Search

‘Covid has helped us’ - how one venue is keeping entertainment going during the pandemic

PUBLISHED: 15:18 07 October 2020 | UPDATED: 15:29 07 October 2020

Bradley Fish and his fiancee Laura in the karaoke booth at The Jube which has been declared Covid-safe for a bubble of six people Picture: Liz Coates

Bradley Fish and his fiancee Laura in the karaoke booth at The Jube which has been declared Covid-safe for a bubble of six people Picture: Liz Coates

Archant

Bradley Fish reckons he has six or seven performers call him every day looking for work.

The outdoor terrace at The Jube proved a bit hit during the summer. Managing director Bradley Fish is hoping to add a roof cover to increase his Covid-friendly space Picture: Liz CoatesThe outdoor terrace at The Jube proved a bit hit during the summer. Managing director Bradley Fish is hoping to add a roof cover to increase his Covid-friendly space Picture: Liz Coates

The Jube in Great Yarmouth is one of the few venues in the county where it is still possible to enjoy live entertainment - albeit in a different way to before.

But it has not come easy, or cheap - and every day brings new challenges and fresh scrutiny that Mr Fish meets head on with a determination and passion that most people would struggle to summon.

The 44-year-old is determined to make it work, or at least to satisfy himself that he did all he could for the business and his home town.

Tucked away on the fifth floor of Market Gates Shopping Centre the former Conservative club complex tipped as the “the new going out” 12 months ago was, in common with all other venues, forced to close in March.

The bar at The Jube in Great Yarmouth has been transformed to boost the food offer with a diner feel and sneeze screens Picture: Liz CoatesThe bar at The Jube in Great Yarmouth has been transformed to boost the food offer with a diner feel and sneeze screens Picture: Liz Coates

Since then he has invested tens of thousands of pounds in remodelling the space, essentially a bar, pool and snooker centre, function room and karaoke booth - and creating a flower-filled outdoor terrace.

The return from lockdown went surprisingly well, with younger people finding their way to The Jube and 15,000 coming through the doors - but not in the past few weeks.

“There has been a lot of investment and it’s going to be a long time before we see anything back, he said.

“If businesses are able to make it through the winter there will be some better times next summer and hopefully it will bring some fortune.”

The Jube in Market Gates, Great Yarmouth, is staging Covid-safe cabaret evenings from 6pm in a bid to reinvent the business launched a year ago Picture: Liz CoatesThe Jube in Market Gates, Great Yarmouth, is staging Covid-safe cabaret evenings from 6pm in a bid to reinvent the business launched a year ago Picture: Liz Coates

Meanwhile the new 10pm finish and rule of six have seen takings plummet by 95pc - so he has gone back to the drawing board again to find new ways to bring people in.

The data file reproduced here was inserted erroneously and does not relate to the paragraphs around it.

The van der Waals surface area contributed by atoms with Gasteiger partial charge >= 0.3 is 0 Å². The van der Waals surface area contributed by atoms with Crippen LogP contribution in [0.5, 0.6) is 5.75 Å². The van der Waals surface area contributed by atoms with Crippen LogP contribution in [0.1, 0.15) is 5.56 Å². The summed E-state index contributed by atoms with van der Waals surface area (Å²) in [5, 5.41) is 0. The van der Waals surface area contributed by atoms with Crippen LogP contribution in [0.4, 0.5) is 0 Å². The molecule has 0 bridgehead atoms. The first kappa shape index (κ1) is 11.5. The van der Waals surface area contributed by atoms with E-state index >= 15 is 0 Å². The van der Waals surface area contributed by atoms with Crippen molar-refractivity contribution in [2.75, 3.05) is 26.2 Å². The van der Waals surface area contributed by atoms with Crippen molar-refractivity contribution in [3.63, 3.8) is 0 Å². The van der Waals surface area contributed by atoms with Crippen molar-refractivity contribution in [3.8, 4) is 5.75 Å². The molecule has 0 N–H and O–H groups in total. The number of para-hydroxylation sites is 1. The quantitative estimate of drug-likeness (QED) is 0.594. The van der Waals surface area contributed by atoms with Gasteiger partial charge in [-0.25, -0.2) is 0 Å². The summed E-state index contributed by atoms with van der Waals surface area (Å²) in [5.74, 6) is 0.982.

The result is sit-down Saturdays and Sundays - cabaret-style live entertainment which is mostly free, with food and drink being served to a Covid-safe crowd from 6pm.

MORE: ‘It’s a hidden gem’ - Transformed leisure venue will bring new going-out option to town centre

Acts include local singers, psychic Steven Treadaway and sets by soul legend Richard Routledge.

The bar has been stripped back and new diner-style tables put in with sneeze screens, and the menu boosted.

You may also want to watch:

It is all safe, sociable, and officially approved - and a world away from how he started out a year ago.

“In many ways Covid has helped us,” he said.

“It has helped us to do things and shape the business differently.

“We now have the roof terrace and the opportunity to future-proof what we are doing.

“We have to keep pushing ahead until we are told we cannot and I am very proud of what we have here.

“We have a large, very flexible space we can easily adapt and focus on a different approach.

“Covid has made us think about how we can invite people in and generate some income, not that I’m saying it has been easy.

“We are able to provide some good entertainment within the guidelines, we have proved that it can be done and people do have the opportunity to go out.”

MORE: ‘Usually our customers show up at 10pm’ - Nightclub reopening event will fit around curfew

On the downside he has lost five door staff that are no longer needed and cannot give his remaining staff as many hours - leaving him and partner Laura to shoulder much of the work.

“It is very tiring, there have been lots of sleepless nights. The level of scrutiny is very stressful,” he added.

“We are very conscientious and very responsible. There are so many restrictions we are fighting against just to keep the door open and serve these customers that do want to come out.

“It’s a beautiful place. It is really spacious with excellent service, people were starting to hear about us - that was evident in the numbers.

“We are here to serve, not close the doors. We cannot do any more than what we are doing.

“We have put everything into this and literally chucked money at it and a lot of people do appreciate what we are trying to do.”


If you value what this story gives you, please consider supporting the Great Yarmouth Mercury. Click the link in the orange box above for details.

Become a supporter

This newspaper has been a central part of community life for many years. Our industry faces testing times, which is why we're asking for your support. Every contribution will help us continue to produce local journalism that makes a measurable difference to our community.

Latest from the Great Yarmouth Mercury